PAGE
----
“We’re lost,” said Truus Ooms, 81, to her friend Annie Arendsen, 83, as they rode a city bus together.
“As the driver, you should really know where we are,” Ms. Arendsen told Rudi ten Brink, 63, who sat at the wheel of the bus.
But she was joking.
The three are dementia patients at a care facility in the eastern Netherlands. Their bus ride — a route on the flat, tree-lined country roads of the Dutch countryside — was a simulation that plays out several times a day on three video screens.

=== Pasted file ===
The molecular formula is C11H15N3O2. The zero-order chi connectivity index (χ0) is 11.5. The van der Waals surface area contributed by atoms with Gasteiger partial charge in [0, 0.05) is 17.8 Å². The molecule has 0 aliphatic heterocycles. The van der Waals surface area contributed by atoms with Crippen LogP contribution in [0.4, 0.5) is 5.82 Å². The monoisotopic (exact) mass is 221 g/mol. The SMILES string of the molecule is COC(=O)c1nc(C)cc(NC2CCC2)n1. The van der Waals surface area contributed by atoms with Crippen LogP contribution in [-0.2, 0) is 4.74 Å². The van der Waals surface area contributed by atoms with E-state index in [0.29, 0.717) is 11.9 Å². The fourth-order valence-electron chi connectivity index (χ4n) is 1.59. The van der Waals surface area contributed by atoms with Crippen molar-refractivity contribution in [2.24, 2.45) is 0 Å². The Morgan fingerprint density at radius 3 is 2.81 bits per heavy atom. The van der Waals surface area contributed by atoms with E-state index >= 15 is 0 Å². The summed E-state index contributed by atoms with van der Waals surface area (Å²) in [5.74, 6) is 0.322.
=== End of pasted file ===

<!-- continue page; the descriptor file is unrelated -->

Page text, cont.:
It is part of an unorthodox approach to dementia treatment that doctors and caregivers across the Netherlands have been pioneering: harnessing the power of relaxation, childhood memories, sensory aids, soothing music, family structure and other tools to heal, calm and nurture the residents, rather than relying on the old prescription of bed rest, medication and, in some cases, physical restraints.